Educators of color still represent less than 25% of overall teacher workforce
- The number of teachers of color in public schools has more than doubled in the past 30 years, but that data can be framed in many ways, according to a Chalkbeat article that puts in context a recent study that painted a positive picture around teacher diversity.
The data: In 1987, about 87% of public school teachers were white, in the 2015-16 school year this number had dropped to just over 80%. The raw number of teachers of color, Chalkbeat goes on to explain, went from 305,000 out of over 2 million teachers to 760,000 out of nearly 4 million.
As Chalkbeat explains, one can look at this data and highlight the fact that the number of teachers of color increased by 150% in nearly 30 years — which is what the University of Pennsylvania study did — or they can look at the share of teachers of color and note that the share increased by only 7 percentage points.
Putting aside the question of whether or not the data should be viewed as positive or negative, the bigger picture is that educators of color have been found to bring numerous benefits to students. According to a 2016 report from The Brookings Institution, a more diverse teaching workforce may lead to higher expectations for minority students, more cultural sensitivity, and role models. The report states that “minority students might benefit from seeing adults with a similar racial/ethnic background in a position of authority. Such representation could increase the cultural value students place on academic success and perhaps reduce the stigma of ‘acting white.’”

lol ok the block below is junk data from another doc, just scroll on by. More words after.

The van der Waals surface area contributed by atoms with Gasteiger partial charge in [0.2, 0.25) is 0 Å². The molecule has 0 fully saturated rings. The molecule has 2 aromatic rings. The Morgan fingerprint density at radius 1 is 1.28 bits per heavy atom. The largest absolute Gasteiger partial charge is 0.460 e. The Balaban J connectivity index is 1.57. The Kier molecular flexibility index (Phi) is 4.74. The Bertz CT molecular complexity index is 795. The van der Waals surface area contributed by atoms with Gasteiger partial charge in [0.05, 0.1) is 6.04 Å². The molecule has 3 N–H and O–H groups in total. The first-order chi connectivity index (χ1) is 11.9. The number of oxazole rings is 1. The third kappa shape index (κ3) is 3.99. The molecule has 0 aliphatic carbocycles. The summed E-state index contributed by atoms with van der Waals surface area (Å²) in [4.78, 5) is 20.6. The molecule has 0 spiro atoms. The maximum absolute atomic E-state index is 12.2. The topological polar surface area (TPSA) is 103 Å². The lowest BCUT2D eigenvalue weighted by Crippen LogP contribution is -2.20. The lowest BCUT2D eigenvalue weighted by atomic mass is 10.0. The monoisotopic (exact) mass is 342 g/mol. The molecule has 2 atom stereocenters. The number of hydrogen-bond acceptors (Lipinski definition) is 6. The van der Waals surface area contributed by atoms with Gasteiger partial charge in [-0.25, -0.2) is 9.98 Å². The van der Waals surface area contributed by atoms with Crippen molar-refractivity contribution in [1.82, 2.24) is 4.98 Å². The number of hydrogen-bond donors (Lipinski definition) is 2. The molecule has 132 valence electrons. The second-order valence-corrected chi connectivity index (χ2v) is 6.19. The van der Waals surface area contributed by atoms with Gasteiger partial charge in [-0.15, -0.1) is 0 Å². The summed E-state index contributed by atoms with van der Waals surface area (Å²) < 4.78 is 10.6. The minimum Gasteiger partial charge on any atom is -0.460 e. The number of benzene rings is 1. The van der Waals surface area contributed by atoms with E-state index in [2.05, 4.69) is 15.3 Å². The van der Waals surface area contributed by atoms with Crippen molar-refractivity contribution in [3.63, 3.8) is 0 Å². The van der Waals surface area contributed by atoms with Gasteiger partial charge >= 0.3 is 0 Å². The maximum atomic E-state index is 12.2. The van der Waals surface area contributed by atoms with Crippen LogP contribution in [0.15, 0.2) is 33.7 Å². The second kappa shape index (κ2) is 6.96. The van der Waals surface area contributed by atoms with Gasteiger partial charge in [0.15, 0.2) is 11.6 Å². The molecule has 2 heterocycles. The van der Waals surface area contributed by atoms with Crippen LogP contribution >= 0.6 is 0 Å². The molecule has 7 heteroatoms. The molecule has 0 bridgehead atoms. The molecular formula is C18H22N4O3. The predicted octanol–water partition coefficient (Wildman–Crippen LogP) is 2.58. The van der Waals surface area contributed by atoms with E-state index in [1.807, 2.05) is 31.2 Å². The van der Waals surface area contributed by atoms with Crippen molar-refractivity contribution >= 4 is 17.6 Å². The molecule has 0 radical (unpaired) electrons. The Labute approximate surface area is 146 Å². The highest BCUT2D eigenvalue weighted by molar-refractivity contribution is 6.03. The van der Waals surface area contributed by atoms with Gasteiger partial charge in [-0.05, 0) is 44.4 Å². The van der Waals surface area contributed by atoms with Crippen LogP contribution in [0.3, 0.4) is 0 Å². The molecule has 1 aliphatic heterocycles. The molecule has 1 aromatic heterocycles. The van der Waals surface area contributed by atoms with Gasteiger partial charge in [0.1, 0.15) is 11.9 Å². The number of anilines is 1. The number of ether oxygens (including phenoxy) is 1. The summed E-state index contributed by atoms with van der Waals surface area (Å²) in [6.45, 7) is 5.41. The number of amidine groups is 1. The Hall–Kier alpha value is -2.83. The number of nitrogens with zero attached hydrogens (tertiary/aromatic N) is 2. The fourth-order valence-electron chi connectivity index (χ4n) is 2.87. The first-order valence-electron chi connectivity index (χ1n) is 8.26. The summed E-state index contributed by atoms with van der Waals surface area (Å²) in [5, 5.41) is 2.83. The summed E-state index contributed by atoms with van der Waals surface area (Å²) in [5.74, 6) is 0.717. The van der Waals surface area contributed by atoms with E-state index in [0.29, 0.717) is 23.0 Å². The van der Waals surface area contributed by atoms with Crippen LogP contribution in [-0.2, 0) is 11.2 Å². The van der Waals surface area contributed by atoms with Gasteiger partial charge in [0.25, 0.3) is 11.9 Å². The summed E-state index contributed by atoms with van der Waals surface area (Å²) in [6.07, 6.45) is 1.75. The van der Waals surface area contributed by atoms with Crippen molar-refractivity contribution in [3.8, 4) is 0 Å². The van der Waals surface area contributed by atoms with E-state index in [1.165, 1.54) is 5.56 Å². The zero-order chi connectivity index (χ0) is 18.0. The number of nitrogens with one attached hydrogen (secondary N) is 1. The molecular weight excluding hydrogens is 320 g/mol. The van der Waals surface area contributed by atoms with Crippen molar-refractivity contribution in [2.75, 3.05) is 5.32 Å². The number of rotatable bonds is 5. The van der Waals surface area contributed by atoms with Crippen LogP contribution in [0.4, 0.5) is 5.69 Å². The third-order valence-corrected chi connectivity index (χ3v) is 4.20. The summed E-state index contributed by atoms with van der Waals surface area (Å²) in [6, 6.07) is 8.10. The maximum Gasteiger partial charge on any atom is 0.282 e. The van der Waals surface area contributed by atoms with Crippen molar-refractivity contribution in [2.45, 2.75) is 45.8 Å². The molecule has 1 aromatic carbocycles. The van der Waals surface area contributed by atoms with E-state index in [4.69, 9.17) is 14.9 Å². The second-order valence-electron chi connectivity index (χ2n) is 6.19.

A newer report from the Learning Policy Institute discussed how teachers of color can, for students of color, lead to higher graduation rates, lower drop-out and suspension rates, and more interest in going to college. White students also benefit, the report found, because these students become more likely to talk about bias and racism in their classrooms — an openness that benefits all students.
Despite the clear impact, however, the report found that many black and Latino educators feel that they're not valued, are expected to take on extra responsibilities — sans compensation or support. This, the report said, means many teachers of color are leaving the field earlier than their white counterparts.
There, however, actions districts can take to help and support teachers of color. These include creating incentives for current teachers to file for retirement or transfers earlier in the year — a timeline change that will give districts the ability to begin the hiring process earlier, and therefore have a more diverse candidate pool at their disposal. Offering thorough professional development and support is another route for making educators — specifically teachers of color — feel valued and assisted.